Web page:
This is a specific care sheet for Selenobrachys philippinuss (Selenobrachys philippinus), for more in this genus see Category:Selenobrachys.
|Tarantula Information (for a more detailed Tarantula care review see Tarantula Care Sheets|
|Regions Found:||Negros Oriental, Philippines|
|Class:||Old World Tarantula|
|Adult Size:||5-6in. Leg Span|
|Temperament:||Very Defensive, Will Bite when Provoked|
|Venom Potency:||Same as a Bee Sting Venom.|
|Selenobrachys philippinus Housing Requirements|
|Tarantula Housing:||5gal. for Adults with 4-6in. substrate, Small plastic bins with deep damp substrate for slings and juvies.|
|Special Requirements:||Needs a slightly damp substrate.|
|Breeding Selenobrachys philippinus Tarantulas|
|Egg sac size:|
|Danger to Male:||Female Tarantulas will sometimes cannibalize the males|
|Selenobrachys philippinus Diet|
|Livefood insects such as crickets, locust, butter worms, meal worms, superworms, houseflies and cockroaches.|
|Recommended Pet Supplies for Selenobrachys philippinus|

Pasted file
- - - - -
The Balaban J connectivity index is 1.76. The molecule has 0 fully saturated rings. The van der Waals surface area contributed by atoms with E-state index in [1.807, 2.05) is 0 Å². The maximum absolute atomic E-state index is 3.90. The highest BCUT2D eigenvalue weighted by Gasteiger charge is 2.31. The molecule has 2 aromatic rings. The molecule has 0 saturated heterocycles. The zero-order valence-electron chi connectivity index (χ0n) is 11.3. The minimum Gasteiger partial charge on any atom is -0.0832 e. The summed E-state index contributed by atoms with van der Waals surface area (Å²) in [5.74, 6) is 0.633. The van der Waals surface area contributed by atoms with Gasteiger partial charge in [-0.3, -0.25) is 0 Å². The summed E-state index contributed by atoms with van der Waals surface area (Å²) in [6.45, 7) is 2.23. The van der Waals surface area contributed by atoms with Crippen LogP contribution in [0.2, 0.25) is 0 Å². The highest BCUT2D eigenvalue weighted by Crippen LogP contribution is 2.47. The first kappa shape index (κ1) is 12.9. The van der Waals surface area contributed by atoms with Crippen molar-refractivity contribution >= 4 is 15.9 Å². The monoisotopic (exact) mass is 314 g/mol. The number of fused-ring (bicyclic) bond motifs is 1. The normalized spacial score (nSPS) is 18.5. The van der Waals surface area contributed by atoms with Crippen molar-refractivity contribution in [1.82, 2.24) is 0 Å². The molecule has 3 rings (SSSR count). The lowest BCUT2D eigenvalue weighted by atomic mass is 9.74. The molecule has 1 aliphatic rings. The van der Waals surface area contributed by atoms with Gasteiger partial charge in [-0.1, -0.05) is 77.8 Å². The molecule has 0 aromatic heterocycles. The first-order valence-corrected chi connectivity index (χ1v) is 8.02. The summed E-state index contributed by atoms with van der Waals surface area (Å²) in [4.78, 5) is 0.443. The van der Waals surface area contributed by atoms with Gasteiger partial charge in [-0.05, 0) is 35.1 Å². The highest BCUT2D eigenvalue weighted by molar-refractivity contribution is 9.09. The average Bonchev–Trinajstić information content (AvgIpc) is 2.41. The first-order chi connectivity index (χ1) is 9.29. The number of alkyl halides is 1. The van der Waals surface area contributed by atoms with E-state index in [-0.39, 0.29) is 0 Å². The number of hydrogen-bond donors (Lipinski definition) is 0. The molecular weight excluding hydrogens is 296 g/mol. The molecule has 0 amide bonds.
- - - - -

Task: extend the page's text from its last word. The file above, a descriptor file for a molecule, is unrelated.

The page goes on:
Selenobrachys philippinus habitat
Selenobrachys philippinus also known as The Philippine Orange Tarantula is found in Mumbacal, Mt. Kanlaon, Negros Oriental, Philippines.
They are old world burrowing type tarantula.
Keep in high humidity enclosure, dry set-ups easily dehydrate them. 4-6in. deep substrate is needed for burrowing with slightly damp substrate.
Provide a hide where they usually create the entrance to their burrow with web.
Feeding Selenobrachys philippinus
Tarantula diet is typically insects such as crickets, grass-hoppers, beetles, moths, meal worms and cockroaches. A staple diet of crickets is the only food a tarantula requires besides water which can be provided in a shallow dish (lid of a jar or bottle cap). Feed an adult 2-3 crickets a week. Uneaten prey should be removed after one day to prevent problems and attracting mites. The food provided should be no larger than the abdomen of the tarantula.
Breeding Selenobrachys philippinus
Breeding tarantulas can be extremely difficult but can also be extremely rewarding. From a successful mating, anywhere from 50 to 2000 eggs can be produced, depending upon the size and species of the female. The Brazilian Salmon Pink (Lasiodora parahybana) are of the larger species and have been known to produce some 1500-2000 eggs in one sac. Another popular species The Goliath Bird Eater (Theraphosa blondi) however, has been known to produce as little as 50 eggs despite its “goliath” size.
The basic steps involved in breeding tarantulas are discussed further:
- Preparation for breeding
- Tarantula breeding
- Looking after an egg sac
- Caring for the female
- Caring for the spiderlings